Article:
Roger Goodell Does The Impossible – Proves that Unions Are Necessary

I’m an NFL football fan. But I don’t have to be, and at this moment I’m not sure I want to be due to Roger Goodell’s handling of Adrian Peterson. If you read my post on the recent announcement of Apple’s CEO then you’ll know I don’t like to support companies who have leaders who do pretty major things that make me sad. Whether they make me sad by being unfair to those under their power or by being blatantly dishonest about important matters – either way they’ve broken a trust. It’s my money and my time, so why use it to support something that makes me sad?

Roger Goodell has managed to do something nobody else has been able to do. Something I never thought was even possible. Something that the party that leans more to the left hasn’t been able to do in my 35+ years. Something my college professors couldn’t do. Something my wife’s dad who was vice president in the fire fighter union couldn’t do. Goodell’s actions have convinced me of something probably every conservative would agree is a terrible idea, which is funny because I’m pretty sure that Goodell walks on the conservative side of the political line. In any case, his decisions and actions have managed to convince me of something conservatives have fought hard to discredit. He’s convinced me that unions are still important and necessary.

Now, to be honest, all this has done it upgrade unions in my mind from “completely unnecessary and counterproductive” to a slightly more elevated state of “needed and a necessary evil“, but I honestly never thought I’d see the day that such a thought would even enter my mind. What Goodell has done to Adrian Peterson is reprehensible and inexcusable. The arbitrary punishments doled out in the face of pressure from some fans and some advertisers are understandable, but still show signs of weakness on the commissioners part. I’ve yet to see him make a proactive move in any of his dealings, and his reactive ones have only come after he’s been forced into a corner. Now he’s managed to back someone else into a corner, and even though I didn’t think I’d ever say it, I’m glad there’s a union there to back up his victim. As USA Today’s Nancy Armour put it Goodell hasn’t done anything here other than try to protect what he considers to be his turf and ended up just picking a fight with the union.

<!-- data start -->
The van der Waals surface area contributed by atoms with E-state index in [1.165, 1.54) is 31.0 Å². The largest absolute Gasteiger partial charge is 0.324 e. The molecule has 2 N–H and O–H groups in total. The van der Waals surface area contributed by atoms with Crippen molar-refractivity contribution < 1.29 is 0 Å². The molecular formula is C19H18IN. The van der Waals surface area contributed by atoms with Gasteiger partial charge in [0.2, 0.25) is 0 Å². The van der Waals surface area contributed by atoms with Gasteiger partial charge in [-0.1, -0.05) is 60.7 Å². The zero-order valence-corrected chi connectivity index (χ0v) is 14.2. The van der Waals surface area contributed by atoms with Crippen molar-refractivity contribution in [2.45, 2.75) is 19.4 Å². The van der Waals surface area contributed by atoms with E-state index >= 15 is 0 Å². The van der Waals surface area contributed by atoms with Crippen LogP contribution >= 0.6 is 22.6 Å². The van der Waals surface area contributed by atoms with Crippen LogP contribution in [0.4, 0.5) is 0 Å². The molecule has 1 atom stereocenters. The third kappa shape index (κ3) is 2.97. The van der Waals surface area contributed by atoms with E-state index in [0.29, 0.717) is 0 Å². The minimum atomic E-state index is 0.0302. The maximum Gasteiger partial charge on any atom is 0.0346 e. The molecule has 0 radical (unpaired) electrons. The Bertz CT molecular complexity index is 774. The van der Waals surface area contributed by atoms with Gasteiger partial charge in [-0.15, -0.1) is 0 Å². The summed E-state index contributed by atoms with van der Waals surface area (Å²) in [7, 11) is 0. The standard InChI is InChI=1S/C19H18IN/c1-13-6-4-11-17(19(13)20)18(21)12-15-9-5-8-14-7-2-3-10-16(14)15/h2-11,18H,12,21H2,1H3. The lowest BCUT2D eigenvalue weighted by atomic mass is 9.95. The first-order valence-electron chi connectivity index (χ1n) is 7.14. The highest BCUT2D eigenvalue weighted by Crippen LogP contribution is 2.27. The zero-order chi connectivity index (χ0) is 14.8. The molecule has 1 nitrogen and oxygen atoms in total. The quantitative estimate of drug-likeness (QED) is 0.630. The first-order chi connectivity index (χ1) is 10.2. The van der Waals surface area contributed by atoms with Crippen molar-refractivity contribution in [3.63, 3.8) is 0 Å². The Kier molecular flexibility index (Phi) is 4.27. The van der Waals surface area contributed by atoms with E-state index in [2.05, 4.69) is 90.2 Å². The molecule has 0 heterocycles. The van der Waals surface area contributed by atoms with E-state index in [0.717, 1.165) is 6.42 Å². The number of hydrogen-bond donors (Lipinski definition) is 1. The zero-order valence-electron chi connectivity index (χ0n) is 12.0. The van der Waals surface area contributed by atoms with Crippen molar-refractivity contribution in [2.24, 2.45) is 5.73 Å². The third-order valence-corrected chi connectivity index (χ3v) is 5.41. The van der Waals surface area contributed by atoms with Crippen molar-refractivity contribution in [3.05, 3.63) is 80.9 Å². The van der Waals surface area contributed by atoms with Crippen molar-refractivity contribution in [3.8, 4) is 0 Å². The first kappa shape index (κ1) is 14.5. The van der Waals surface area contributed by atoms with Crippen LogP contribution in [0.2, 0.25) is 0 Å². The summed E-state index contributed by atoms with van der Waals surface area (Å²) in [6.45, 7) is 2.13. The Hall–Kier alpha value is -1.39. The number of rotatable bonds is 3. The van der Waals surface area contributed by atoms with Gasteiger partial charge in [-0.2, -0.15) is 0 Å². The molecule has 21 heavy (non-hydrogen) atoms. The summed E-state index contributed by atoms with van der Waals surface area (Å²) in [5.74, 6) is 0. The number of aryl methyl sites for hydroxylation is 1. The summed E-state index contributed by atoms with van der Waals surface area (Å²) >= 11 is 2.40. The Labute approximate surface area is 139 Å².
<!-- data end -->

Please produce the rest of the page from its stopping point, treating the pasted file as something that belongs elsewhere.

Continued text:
If the union really wanted to impress they’d convince players to hold out on the Thanksgiving day games coming up next week. Hell, I bet the union has enough in the coffers to write a game check to every player for that missed week. That would be glorious! I could live
with it and it would probably further strengthen my new found slightly positive opinion toward unions. Of course, they might not have to. The union might win it’s grievance hearing and Peterson will be allowed to play sooner than next year. Maybe that’s Goodell’s plan anyway. This way he can act like he tried to get rid of Peterson but the arbitrator was convinced by the big, mean union and forced his hand to let
Peterson play again this year. Maybe that’s the plan. But it shouldn’t have come to that and it frustrates me that, if that is his plan, he simply proved that unions are necessary in order to protect individuals from weak leaders.

Roger Goodell has made me sad today, but maybe I should thank him (and the other owners for continuing to support him) for opening my eyes to the truth. As long as there are leaders like Goodell, there will be a need for organized protection of workers rights. I’d still rather just get rid of the bad leaders, but even if that were the plan there would need to be some mechanism for raising awareness about bad leaders when they slip through the cracks, and I’m not sure I can think of another more functional mechanism for that very task than a union…

I guess unions are probably a little bit like firearms. They can be used wrong and can cause all kinds of damage if whoever is controlling them doesn’t make good decisions and doesn’t pay close attention to where they’re pointing their power. It’s best to not wield the power at all if possible. But in the end, it’s probably better to have one and not need it than it is to need one and not have one.

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